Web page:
Buddhist Meditation

Fluorite Buddha with mala beads

Fluorite Buddha with mala beads

As far back as 1997, the positive effects of mindfulness meditation have been reported in medical journals.  In Psychotherapy and Psychosomatics in 1997, Astin suggested that training yourself to take a step back into the role of observer through mindfulness meditation can help improve the ability to cope with life events and help prevent relapse of some affective disorders. Speca and friends found also it useful for reducing mood disturbance and stress in cancer patients in 2000. In this one from 2003 in Psychosomatic Medicine, Davidson and friends noticed positive changes in brain and immune function, suggesting the need for further research. Recently there has been increased focus in the mainstream media on the benefits of mindfulness meditation.

Recently the mainstream media has started taking notice, publishing the results of several studies. Leading up to Mental Health Awareness week in the UK in May this year, the Independent suggested that GPs should offer mindfulness to help battle stress in the general population. In April 2015, the UK Telegraph reported on research showing mindfulness just as good as anti-depressant medication (We DO NOT suggest that people stop taking their medication. If you find yourself feeling better after mindfulness meditation, discuss this and your medication with your regular GP). Harvard has also published research showing how mindfulness meditation changes your brain. This has been summarised in this quite cool video:

In May I was lucky enough to get along to a 2-day workshop focusing on a variety of mindfulness mediation techniques employed by practitioners of Buddhism. Run by the lovely Venerable Drolkar, a down-to-earth Australian nun trained in the teachings of the Dalai Lama at Janette's lovely Serenity Space in Scarborough.

It is great to learn techniques from a variety of different people, because everyone who comes to meditation is different. Maybe one technique does not help you very much, but with another you can find the peace and relaxation comes as your mind draws away from the thoughts that concern you each day.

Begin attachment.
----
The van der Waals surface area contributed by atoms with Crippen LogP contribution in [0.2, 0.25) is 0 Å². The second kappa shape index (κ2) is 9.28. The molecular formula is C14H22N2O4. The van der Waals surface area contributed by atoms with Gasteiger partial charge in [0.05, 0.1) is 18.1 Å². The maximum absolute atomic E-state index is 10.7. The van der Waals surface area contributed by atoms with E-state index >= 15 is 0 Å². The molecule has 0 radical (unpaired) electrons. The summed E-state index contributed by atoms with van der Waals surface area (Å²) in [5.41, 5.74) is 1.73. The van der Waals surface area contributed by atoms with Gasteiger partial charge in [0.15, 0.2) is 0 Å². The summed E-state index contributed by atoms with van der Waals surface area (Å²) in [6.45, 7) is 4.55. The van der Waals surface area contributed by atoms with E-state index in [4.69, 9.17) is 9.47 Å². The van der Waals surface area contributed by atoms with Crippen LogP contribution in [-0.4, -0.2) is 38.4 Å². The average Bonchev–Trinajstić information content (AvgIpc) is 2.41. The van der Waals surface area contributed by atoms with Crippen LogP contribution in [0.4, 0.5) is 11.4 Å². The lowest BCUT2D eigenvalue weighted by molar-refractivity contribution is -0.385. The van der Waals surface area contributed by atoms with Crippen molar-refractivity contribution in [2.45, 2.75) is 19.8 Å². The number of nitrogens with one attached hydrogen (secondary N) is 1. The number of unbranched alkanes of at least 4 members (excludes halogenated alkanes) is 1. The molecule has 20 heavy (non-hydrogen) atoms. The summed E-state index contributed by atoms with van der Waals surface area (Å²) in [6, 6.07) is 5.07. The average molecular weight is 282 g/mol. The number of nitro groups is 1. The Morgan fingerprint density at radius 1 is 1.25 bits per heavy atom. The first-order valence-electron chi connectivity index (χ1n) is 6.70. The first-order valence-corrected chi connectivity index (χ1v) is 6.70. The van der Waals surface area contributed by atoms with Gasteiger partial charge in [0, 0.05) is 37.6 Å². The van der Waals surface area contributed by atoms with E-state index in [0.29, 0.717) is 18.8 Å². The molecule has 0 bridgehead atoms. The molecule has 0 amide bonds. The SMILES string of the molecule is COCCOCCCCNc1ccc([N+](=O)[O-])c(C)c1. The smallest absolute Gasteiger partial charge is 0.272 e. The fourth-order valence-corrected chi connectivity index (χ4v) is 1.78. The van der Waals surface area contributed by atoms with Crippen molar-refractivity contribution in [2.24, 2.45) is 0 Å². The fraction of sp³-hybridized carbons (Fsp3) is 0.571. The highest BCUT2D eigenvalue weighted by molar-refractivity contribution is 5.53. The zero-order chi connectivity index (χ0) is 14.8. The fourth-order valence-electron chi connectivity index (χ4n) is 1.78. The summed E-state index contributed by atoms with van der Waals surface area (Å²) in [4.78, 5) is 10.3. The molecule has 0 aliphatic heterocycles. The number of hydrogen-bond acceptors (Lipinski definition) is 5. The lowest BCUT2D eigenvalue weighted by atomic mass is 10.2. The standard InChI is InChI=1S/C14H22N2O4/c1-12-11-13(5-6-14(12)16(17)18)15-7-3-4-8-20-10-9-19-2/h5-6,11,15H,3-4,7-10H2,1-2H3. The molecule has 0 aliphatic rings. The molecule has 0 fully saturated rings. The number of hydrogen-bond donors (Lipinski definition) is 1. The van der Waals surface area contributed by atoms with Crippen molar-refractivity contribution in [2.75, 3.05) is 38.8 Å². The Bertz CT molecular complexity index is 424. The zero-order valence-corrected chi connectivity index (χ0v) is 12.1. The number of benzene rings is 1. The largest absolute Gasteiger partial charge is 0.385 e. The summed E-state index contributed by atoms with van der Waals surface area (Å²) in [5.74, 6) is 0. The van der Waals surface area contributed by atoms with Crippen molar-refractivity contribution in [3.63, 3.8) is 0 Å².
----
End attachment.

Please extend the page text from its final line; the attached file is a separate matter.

The first day was an introduction with the second day going into greater depth. We experienced several different meditations each day, some of which I look forward to sharing with you in meditation classes. While a couple of these meditations were similar to techniques I have used, body scans, breath focus  and simple mindfulness meditations, most of them were very different. I look forward to guiding everyone through the following mindfulness techniques at some stage:

  • a body of light meditation (sounds lovely, doesn't it?)
  • one to help with pain and discomfort in the body
  • others to help with emotions and personal problems
  • yet another to help with our perceptions of past actions (things that lead to negative self talk now)
  • a walking meditation
  • a meditation aimed at reducing anger and hate in interpersonal relations, and
  • a beautiful universal love and compassion meditation

If you would like to try meditation, come along to any of our classes:

  • Monday and Friday at 9am
  • Wednesday at 7pm

Beginners are welcome. If you 'CANNOT meditate' I recommend that you come to try once. You will find that there are many different ways to meditate and I am sure you will find one that will work for you. I am sure because I WAS one of those people who CANNOT meditate.

Classes are by donation.

If you would like to learn more about Buddhist meditation in particular, you can find out more through the Chenrezig Institute in the Sunshine Coast Hinterland or the centre in Camp Hill.